If you’ve ever felt like it’s impossible to keep your home clean and you’re wondering why you have so much stuff — this is for you. And honestly it’s for everyone but especially for those with little ones at home!
Right before we moved to Hoboken we watched “Minimalism: A Documentary About the Important Things” on Netflix and I realized this was the answer I had been looking for.
Watch it! If you only have 10 min check out this TED Talk featuring Maura Malloy for a quick rundown on living simply.
Most of what I’ve watched and read on minimalism is created by singles, married couples without children, or by one couple with children in grade school. Which left me empty-handed in my search for how to live a minimalist lifestyle with a toddler at home.
So here’s how we’re doing it!
WHERE WE STARTED: Clothes. A big inspiration for me has been Jennifer L. Scott who lived in Paris as a foreign exchange student and wrote a book about what she learned from the family she lived with about always looking your best with a small, high-quality wardrobe. We got rid of any clothes we hadn’t worn in the past year, anything with holes, and anything that we didn’t fit into anymore. We’ve gone through our clothes a few times over the past two years and gotten more serious about getting rid of things each time. Eventually we decided to develop capsule wardrobes so that’s what we’re in the process of putting together right now – even for Calvin.
Having a capsule wardrobe for your kids means they can get themselves dressed and no matter what they put on – it’ll coordinate! It means less decision confusion – that feeling you get when you’re staring into your closet and think you have nothing to wear – because all of your clothes will go together and you’ll love each piece you have.
It also means less laundry! Wahoo!
Calvin’s tops go in the second drawer and his bottoms and pajamas go in the third drawer. That’s it! He wears 75% of his clothes every week and I don’t feel like I’m wasting space with those clothes kids never wear. The right basket is his laundry hamper so it’s super convenient when I’m changing him.
RULE OF THUMB FOR TODDLERS: Designate a space for toys. Toys can take over your home if you let them, which is why I’m SO glad we’re working towards minimalism while Calvin is still young. We don’t keep any toys in the living room — all of Calvin’s toys stay in his room and have a place to go. We bring them out to the living room to play sometimes but they always go back before naptime/bedtime.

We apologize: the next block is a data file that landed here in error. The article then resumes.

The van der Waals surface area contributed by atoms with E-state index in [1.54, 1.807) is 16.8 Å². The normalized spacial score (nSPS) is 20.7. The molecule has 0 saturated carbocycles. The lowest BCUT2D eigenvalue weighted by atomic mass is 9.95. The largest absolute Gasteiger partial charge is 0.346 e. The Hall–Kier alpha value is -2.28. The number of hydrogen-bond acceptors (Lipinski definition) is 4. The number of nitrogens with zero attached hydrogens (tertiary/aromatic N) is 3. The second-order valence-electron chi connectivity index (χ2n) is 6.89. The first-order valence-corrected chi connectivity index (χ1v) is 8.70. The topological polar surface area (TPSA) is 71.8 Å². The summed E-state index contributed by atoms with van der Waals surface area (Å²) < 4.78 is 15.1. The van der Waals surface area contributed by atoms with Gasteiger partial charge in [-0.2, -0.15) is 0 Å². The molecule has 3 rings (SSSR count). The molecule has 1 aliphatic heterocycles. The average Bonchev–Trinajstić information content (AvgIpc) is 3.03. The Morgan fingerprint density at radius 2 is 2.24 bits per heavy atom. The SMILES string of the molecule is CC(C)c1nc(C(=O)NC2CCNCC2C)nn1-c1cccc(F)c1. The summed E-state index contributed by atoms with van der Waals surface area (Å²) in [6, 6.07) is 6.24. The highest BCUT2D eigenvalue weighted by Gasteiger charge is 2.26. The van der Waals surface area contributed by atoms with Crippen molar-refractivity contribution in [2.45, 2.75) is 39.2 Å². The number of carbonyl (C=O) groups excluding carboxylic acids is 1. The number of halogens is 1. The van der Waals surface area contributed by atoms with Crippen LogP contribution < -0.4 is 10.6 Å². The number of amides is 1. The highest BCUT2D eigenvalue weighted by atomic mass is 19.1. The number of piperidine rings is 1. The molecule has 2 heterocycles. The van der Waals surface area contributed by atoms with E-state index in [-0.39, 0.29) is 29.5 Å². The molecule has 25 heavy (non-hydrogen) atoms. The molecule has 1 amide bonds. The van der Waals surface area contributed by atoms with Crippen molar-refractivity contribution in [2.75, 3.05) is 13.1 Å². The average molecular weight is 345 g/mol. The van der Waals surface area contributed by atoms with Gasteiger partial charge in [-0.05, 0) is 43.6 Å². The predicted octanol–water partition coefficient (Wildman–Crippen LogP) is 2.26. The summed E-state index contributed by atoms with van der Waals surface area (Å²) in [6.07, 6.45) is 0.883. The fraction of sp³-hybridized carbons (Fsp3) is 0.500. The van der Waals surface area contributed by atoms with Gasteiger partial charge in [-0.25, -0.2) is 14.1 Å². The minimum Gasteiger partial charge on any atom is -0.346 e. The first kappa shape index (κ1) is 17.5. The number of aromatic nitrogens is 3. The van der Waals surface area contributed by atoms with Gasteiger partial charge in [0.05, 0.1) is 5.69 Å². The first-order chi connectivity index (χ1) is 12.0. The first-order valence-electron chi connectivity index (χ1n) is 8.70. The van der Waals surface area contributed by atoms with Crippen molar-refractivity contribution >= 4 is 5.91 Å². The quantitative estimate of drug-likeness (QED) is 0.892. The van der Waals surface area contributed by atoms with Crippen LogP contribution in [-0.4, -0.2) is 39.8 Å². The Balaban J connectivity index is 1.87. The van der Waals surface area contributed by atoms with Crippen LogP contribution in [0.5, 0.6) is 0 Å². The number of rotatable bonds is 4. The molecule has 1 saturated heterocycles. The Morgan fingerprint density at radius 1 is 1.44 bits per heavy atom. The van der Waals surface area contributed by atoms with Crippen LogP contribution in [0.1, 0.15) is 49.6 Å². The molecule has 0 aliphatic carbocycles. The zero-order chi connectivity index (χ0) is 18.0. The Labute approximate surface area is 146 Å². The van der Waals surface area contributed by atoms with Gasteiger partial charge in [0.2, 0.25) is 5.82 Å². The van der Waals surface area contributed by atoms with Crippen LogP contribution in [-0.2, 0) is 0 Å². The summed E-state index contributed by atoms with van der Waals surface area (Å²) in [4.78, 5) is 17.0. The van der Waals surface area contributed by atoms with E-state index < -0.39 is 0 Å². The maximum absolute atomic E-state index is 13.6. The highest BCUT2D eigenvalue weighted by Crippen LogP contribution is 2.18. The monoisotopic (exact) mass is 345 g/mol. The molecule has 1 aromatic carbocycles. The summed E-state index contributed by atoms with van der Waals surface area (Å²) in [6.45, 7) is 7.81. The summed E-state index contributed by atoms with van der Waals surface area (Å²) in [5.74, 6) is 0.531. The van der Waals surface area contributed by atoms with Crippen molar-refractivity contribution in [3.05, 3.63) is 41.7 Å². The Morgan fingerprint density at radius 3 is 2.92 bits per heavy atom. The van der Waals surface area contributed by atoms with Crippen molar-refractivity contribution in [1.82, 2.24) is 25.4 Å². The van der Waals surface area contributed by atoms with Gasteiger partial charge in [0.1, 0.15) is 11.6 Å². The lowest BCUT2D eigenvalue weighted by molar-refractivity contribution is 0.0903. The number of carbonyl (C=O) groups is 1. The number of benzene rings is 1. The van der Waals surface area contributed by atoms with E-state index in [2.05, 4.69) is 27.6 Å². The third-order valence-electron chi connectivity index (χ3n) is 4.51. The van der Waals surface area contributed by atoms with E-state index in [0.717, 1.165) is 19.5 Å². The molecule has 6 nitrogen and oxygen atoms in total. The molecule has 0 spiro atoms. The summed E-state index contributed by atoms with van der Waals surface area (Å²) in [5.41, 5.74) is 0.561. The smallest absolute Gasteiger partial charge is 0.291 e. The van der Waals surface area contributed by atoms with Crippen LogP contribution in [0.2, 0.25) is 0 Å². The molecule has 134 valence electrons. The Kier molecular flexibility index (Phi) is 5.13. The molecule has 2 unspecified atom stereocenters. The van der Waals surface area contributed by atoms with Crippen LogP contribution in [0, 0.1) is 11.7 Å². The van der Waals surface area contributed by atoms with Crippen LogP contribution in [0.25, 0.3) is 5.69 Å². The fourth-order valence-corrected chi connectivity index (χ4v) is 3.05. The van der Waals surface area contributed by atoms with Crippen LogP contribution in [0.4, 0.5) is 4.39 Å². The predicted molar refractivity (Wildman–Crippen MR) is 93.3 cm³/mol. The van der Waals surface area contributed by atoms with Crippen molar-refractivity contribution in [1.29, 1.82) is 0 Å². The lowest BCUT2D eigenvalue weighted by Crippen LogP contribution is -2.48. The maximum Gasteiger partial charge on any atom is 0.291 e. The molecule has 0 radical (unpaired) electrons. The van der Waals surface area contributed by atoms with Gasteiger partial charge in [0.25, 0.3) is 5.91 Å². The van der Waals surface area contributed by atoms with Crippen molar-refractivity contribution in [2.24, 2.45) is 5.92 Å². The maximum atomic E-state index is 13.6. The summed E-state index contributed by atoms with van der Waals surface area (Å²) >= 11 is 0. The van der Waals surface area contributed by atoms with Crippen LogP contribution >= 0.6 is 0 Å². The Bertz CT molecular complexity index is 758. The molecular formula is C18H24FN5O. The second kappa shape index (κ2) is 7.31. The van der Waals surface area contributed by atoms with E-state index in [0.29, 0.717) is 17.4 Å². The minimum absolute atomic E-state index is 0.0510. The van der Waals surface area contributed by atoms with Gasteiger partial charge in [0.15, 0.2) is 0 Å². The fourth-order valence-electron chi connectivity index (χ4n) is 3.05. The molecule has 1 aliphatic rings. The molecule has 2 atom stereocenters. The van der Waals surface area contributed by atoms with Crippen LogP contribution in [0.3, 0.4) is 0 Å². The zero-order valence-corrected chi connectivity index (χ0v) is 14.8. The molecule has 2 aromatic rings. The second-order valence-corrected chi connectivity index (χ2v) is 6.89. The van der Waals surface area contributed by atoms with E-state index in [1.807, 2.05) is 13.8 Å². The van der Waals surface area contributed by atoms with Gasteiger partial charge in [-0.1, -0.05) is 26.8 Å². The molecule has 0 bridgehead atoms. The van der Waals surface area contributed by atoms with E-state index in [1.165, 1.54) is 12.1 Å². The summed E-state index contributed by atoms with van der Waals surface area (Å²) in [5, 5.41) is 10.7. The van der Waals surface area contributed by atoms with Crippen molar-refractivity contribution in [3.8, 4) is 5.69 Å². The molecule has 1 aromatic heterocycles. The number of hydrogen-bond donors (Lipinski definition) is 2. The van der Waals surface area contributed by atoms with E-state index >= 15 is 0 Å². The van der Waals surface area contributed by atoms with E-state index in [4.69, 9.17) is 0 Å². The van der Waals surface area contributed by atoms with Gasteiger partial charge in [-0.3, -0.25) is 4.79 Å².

For the most part, we’ve been trying to limit his toy collection to the two white bins at the bottom of his bookcase and his books to the shelf above it. We went through his toys before Christmas and I set aside anything that was either no longer age appropriate or items he didn’t play with as often. We were in a really good place…and then we had Christmas! We had a wonderful holiday and enjoyed our time with family but I had to go back to the drawing board to figure out if and where to keep everything.
It happens more often than I’d like but it’s always good to assess where you’re at on a journey and look for ways to improve along the way.
We gifted the kitchen + play food to Calvin this year for Christmas and he absolutely loves it! It’s been a great new addition that’s added value to his imagination play and I love seeing him cook and be more interested in helping me in our kitchen.
His closet is currently housing a shallow bin of Duplos, two puzzles, his grey/white teepee, this IKEA rug for driving his cars on and a puppet that Mr. Layland couldn’t live without named Pedro – he’s teaching Calvin Spanish 🙂 Right now this works for us but I’m considering a roll-out bin that will fit under his crib for those toys.
THE BEST PART: Having less to keep up with! Even when Calvin pulls out ALL of his books and toys from his bins (like he did last week) it takes less than 5 minutes to clean it all up. It’s helping him really use the toys he has and helping us both have less stress in our lives. So far it’s working really well and he’s a fantastic picker-upper!
THE HARDEST PART: Gifts. You control what you bring into your home but you can’t always control what others give you. We’re doing our best to ask for things our entire family can enjoy, things we need, or experience-based gifts. Despite a few bumps in the road I think it’s going pretty well so far!
So that’s where we’re at in this journey towards minimalism with a toddler!
If there is something specific you’re curious about please leave me a comment and I’ll do my best to fit it into a future post! I’d also love any ideas you’ve tried and love!